By Thomas Gardner
Journalism Guild Writer
Early access to psychiatric care for people who are mentally ill may result in fewer violent incidents and hospitalizations, reports public television station KQED.
When the opportunity to treat beginning-stage mental health disorder is missed, then a sort of “snowball” dynamic can be set in motion, where violence and then more violence often is the result, according to Scott Shafer’s story for The Crime Report.
“At California’s five state psychiatric hospitals, patients are mostly criminal defendants found not guilty by reason of insanity or incompetent to stand trial,” said Shafer.
Many families of patients at the psychiatric hospitals feel that their loved ones are now finally getting the kind of treatment that they should have gotten before the tragedy happened that sent them there, Shafer reports.
“Advocates for the mentally ill say we need to make more treatment available in the community whenever possible – rather than in locked state hospitals like Napa,” Shafer said.
Recent high school graduate Shawn Brackin had become increasingly depressed and withdrawn. In what his family says was an attempt at “suicide by cop,” he walked into a local police station in 1995 in possession of a handgun, reported Shafer.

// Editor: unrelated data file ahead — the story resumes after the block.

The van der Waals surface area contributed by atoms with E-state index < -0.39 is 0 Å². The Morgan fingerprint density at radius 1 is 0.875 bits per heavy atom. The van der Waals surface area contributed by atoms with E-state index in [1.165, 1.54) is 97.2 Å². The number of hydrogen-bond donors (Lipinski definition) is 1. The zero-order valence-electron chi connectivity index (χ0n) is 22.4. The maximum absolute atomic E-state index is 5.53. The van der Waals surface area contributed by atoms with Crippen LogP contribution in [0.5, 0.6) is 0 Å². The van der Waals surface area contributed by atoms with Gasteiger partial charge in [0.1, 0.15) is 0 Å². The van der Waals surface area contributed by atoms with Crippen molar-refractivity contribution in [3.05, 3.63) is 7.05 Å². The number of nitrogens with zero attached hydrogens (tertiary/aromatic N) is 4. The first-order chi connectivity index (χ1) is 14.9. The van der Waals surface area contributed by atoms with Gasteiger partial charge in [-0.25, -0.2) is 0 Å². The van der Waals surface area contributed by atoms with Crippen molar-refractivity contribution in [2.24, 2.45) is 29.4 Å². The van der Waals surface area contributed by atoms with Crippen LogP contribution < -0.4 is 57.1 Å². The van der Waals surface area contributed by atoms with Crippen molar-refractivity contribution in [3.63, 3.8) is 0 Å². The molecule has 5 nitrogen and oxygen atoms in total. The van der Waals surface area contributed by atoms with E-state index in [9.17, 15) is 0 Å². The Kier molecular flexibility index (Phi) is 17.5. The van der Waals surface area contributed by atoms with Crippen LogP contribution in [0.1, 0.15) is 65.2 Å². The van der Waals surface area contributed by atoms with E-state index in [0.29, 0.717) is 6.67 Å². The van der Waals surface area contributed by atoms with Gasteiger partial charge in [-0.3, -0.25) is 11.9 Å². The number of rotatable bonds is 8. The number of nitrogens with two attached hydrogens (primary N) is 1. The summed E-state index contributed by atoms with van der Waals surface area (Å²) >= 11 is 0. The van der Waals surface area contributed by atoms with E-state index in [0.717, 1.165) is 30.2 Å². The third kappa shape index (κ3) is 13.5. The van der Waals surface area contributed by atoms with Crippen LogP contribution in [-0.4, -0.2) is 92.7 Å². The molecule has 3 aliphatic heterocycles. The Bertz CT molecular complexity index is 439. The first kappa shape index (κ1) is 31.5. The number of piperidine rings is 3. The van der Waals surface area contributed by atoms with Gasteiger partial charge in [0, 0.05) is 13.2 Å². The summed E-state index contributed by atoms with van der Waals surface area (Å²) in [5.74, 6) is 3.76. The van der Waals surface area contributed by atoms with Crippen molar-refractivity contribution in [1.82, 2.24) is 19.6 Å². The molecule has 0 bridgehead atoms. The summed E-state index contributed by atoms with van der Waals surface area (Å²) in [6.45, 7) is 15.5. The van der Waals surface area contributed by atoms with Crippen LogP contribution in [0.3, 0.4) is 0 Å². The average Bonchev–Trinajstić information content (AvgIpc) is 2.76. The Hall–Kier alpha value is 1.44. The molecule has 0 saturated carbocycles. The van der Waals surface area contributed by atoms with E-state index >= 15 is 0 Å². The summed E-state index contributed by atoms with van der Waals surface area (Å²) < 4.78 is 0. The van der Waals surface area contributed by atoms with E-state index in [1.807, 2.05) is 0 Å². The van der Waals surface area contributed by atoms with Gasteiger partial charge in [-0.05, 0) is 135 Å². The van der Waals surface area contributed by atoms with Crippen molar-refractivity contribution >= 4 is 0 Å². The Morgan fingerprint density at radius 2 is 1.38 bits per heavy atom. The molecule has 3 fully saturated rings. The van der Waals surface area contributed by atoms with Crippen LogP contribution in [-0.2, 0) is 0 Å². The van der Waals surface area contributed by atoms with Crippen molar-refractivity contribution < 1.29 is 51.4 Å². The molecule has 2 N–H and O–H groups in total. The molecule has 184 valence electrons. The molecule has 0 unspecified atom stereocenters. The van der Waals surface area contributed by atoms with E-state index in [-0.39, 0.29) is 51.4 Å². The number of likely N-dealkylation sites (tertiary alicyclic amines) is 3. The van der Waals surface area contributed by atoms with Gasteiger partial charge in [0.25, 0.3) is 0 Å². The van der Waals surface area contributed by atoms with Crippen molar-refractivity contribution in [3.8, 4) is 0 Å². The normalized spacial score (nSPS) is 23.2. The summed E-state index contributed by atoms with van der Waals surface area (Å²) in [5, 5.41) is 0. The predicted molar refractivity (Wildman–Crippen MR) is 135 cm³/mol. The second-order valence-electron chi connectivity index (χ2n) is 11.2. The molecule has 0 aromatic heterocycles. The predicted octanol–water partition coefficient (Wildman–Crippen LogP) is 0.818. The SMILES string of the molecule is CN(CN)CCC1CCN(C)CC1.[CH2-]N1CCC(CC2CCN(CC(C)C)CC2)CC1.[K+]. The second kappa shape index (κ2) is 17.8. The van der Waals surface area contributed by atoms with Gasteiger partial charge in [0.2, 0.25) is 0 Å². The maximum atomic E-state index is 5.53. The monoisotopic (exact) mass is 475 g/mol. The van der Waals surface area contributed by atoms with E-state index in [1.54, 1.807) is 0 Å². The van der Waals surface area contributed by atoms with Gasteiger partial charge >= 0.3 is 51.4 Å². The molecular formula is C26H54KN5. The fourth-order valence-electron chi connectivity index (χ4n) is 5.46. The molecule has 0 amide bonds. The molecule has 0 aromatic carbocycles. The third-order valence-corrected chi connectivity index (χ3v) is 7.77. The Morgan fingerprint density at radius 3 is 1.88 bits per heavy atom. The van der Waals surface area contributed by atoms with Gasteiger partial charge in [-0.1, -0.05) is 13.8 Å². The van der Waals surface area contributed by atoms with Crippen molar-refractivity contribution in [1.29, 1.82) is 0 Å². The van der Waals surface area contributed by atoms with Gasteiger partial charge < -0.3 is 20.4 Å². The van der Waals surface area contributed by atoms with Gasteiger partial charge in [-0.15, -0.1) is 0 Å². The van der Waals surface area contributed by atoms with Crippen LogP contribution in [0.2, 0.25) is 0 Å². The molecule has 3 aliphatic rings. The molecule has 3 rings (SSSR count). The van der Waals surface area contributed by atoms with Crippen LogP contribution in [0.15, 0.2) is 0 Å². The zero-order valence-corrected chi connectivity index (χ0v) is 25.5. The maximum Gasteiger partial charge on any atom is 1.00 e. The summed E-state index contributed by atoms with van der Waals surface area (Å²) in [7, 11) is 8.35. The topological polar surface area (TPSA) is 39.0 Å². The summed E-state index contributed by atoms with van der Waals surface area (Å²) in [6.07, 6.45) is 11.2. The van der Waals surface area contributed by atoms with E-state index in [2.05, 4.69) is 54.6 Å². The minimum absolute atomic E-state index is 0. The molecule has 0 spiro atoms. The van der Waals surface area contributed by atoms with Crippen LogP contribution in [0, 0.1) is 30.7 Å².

“He was wanting to die,” says Frank Brackin, Shawn’s father, who explained that his son had struggled since the age of 6, after having suffered a severe head injury as a result of being struck by a car, the report adds.
On that tragic day at the police station, Shawn was shot but survived; however, an officer was shot and killed accidentally by a fellow cop, the story noted.
“We need to make more treatment available in the community whenever possible”
The sentencing court recognized Shawn’s mental illness, and as part of a plea deal agreement, he was found “not guilty by reason of insanity.” Shawn has now been a patient at Napa State Psychiatric Hospital for nearly 20 years, Shafer reports.
Yet, as if trapped in a repetitive cycle, violence continues as part of his life. Shawn has suffered numerous assaults by other patients over the years while at Napa and now appears to have severe brain damage, said Shafer.
His parents have filed a lawsuit against the Napa hospital alleging negligence for not keeping their son safe, the report notes.
Violence remains an ongoing problem at the state psychiatric facilities, Shafer says. “Five years ago…a staff member (psychiatric technician Diana Gross) was murdered by a patient at Napa State Hospital.”
In response, many changes have been made, most of which are designed to protect staff. The hospital is now allowed to isolate the most dangerous patients, the report states.
Although most are minor, Napa has documented 1,800 assaults within the last year, according to the report.
“We have made tremendous progress in safety improvements and in mitigating violence at the hospital,” Napa Executive Director Dolly Matteucci told Shafer.
The mother of one Napa patient, who was found not guilty by reason of insanity after having killed a person in the Berkeley Hills, said her son is slowly getting better, adding, “It was only because of the sustained treatment we had through Napa,” Shafer reported.
“Despite the complaints and problems at California’s state mental hospitals, there’s a long waiting list to get into them,” Shafer notes.